The 6th Air Commando Squadron was formed at England AFB as a unit of the 1st Air Commando Wing. The unit was deployed to southeast Asia in February 1968 and arrived at Pleiku AB, SVN March 1968. During the stay at Pleiku, the squadron maintained a forward SAR alert unit at DaNang.
The 6th ACS was designated as the 6th Special Operations Squradron on 1 August 1968 and assigned to the 633rd Special Operations Wing. The 633rd was commanded by George P. Birdsong, Jr, and later by Samuel D. Berman (A-l Pilots).
The 6th SOS was manned with around 25 pilots and 135 airmen. Their A-1 inventory numbered approximately 20 aircraft. They used the call sign SPAD and tail code ET.
Wallace A Ford was the first commander of the 6th. He was lost 24 May 1968 while on a mission over SVN and listed KIA. There were eight (8), including Ford, KlA's and four (4) MlA's who were later changed to deceased. Many 6th S0S personnel will remember the facility named for Wallace Ford at Pleiku.
In October 1969 the unit was being broken up and the pilots were transferred to NKP. They were assigned to either the 1st SOS, 22nd SOS, or the 602nd SOS (Fighter), There was a small group that manned a detachment at Pleiku but were there for only a short period of time. During this time period the 56th SOW Operating Location Alpha Alpha was established at DaNang commanded by Jim Wold. Jim had been at Pleiku with the 6th SOS. The personnel manning the OLAA were assigned to the 56th and on TDY at DaNang. This arrangement gave them certain privileges such as stateside leave. Even while all the kinks were being ironed out missions were flown daily. In the end the 6th ACS/SOS was finally deactivated on 15 November 1969. Still the 56th OLAA carried on as SPAD.
by BG Wm. M. "Blll" Constantine
Enjoyed the article on the 6th SOS in the March 87 Newsletter. Jim Reeves and I were the first two pilots assigned to the 6th in August '67 at England AFB, L.A. We spent several months ferrying J's and H's from the boneyard at Davis-Monthan to the Navy IRAN facility at Quonset Point, RI and back. We set up a training program at England as new pilots joined us. In February '68, sixteen of us loaded on a C-141 for Pleiku via Survival School at Clark. Our planes arrived at Cam Ranh Bay via carrier three weeks after we arrived at Pleiku.
We filled the time listening to "Civic Action" briefings, getting drunk at a Montagnard Village in the Highlands, and visiting "Grunts" at Dak To. It was great to start flying! The Spads did good work at Pleiku and it was well reported thanks to our PR man "Bullshit One" Gene "Skinny" McGinnis.
by Stretch Ballmes
Regret I haven't made all that many reunions but the Air Commando Reunion is right here and at about the same time. Now if I had retired with BG pay like my near neighbor Hienie Aderholt, I could afford to do them both. Especially enjoyed Don Dineen and Bill Constantine's article about the 6th Air Commando Fighter Squadron (I never did accept that Special Ops crap). Did it really say BG in front of Bill Constantine's name? Boy those Greeks got a bit of pull. Ought to know, my daughter married one. We did call him "Greek" didn't we?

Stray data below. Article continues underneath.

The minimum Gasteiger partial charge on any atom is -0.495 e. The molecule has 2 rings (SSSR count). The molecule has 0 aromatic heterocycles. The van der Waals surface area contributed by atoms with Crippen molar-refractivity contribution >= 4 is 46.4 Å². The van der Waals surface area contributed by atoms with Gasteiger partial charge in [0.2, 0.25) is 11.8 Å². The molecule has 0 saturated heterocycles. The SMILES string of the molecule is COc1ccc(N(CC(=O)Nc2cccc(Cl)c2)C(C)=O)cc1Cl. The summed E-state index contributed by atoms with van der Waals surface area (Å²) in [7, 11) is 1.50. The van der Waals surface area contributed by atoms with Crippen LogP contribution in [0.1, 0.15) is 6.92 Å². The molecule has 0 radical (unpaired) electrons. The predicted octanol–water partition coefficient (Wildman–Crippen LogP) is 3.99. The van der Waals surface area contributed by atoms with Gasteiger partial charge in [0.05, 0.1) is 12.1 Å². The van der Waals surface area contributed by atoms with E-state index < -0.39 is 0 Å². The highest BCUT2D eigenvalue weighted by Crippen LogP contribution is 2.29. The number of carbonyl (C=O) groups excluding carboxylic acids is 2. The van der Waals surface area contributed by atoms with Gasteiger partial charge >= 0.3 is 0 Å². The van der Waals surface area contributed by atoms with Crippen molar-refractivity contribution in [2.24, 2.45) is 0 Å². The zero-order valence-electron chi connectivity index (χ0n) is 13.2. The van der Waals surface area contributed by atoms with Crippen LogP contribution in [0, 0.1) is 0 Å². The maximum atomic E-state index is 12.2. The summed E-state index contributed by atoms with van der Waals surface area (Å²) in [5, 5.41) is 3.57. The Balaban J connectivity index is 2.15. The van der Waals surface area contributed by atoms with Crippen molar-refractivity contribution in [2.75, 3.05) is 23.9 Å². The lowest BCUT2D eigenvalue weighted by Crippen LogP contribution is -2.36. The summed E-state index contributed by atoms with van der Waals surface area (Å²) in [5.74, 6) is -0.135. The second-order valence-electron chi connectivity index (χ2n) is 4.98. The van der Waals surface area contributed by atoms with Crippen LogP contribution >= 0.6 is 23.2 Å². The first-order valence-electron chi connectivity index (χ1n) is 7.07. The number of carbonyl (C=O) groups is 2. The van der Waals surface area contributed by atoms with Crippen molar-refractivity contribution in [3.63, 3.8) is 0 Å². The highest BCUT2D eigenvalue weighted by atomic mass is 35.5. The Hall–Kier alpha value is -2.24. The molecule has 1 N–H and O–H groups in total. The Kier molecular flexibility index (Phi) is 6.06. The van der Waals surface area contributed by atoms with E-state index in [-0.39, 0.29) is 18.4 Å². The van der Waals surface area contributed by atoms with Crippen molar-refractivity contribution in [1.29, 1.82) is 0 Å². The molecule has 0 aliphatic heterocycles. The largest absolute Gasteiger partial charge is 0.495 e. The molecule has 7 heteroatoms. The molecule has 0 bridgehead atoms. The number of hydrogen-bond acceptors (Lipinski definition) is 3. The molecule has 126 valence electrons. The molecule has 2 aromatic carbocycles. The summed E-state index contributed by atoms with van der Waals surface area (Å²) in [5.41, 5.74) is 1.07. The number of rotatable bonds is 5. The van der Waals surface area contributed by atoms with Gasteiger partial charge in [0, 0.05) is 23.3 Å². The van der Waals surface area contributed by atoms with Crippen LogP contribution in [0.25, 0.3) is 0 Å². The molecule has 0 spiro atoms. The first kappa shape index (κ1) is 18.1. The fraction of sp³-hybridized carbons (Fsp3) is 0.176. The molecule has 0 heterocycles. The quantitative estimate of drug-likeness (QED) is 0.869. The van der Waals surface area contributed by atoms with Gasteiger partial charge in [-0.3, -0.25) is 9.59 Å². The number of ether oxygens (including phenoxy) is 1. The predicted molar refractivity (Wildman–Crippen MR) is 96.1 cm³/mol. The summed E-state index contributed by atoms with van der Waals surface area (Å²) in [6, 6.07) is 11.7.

I was also a member of that original sixteen by the intercession of Jack Ford. He asked for me. The guys name that became our new Commander at Pleiku was LtC Repp. Enjoyed Don Dineen's account about the cannon exploding! We strongly suspect that the same thing happened to John Hayes and Jack Ford (KIA) . They had just given me 065 for my very own. Hadn't owned it for a week yet, and John Hayes shot himself down. Didn't even have my name painted on it yet. Was so mad at him I didn't talk to him for a month. Tough to do because he lived right across the hall. On 10 January 1969 the same thing happened to me in a "G". Only thing different was I wasn't intelligent enough to "punch-out". Actually, I started to but that little hemorrhoid ring we used to sit on had slid way out from under my butt and I couldn't find the lanyard. By the time I found the lanyard it occurred to me, "Hey, how come I wanna punch-out, when this old bird want's to fly". Truthfully, I was more frightened to get out than I was of flying that great blowtorch. Didn't realize how close we were to DaNang and was gobbling altitude for all I was worth, by the time I got everything that would burn shut off and got my head back out of the cockpit DaNang was just forward of me. Well with all that altitude and speed and no hydraulic pressure for flaps and speed brakes would you believe I ended up taking it around? On the closed downwind my wingman said these most beautiful words, "Hey, Stretch, The fire just went out and the gear is starting to move". Got three green and touched it down at about 200 kts. Wasn't much skin left on that wing. As a result they were able to determine that what happened was the brass didn't extract and when it punched in the next round the warhead hit the brass and detonated. Sure scared me. Was a lucrative target, too.
Hey Bill Constantine, do you remember a night when one of our brother pilots was in an alcohol fog and finally marched into the AP HQ and demanded that they lock him up because he was being drunk and disorderly? I think he had just belted you and the AP's were protesting they had no facility in which to lock him up. We finally got him off to bed before the Squadron Commander got there and I think he was glad too because that guy was a big strong dude. We must have set a record for Squadron Commanders. We had one small really humorous little man for awhile and I can't remember his name. I keep getting Swain but I don't think that's correct. Anyway, my most favorite war story is about him. Damn, let's start a new war, I wanna do it again!
Webmaster note: Stretch Ballmes was my instructor pilot in the A-1 at Hurlburt Field in Aug 1971.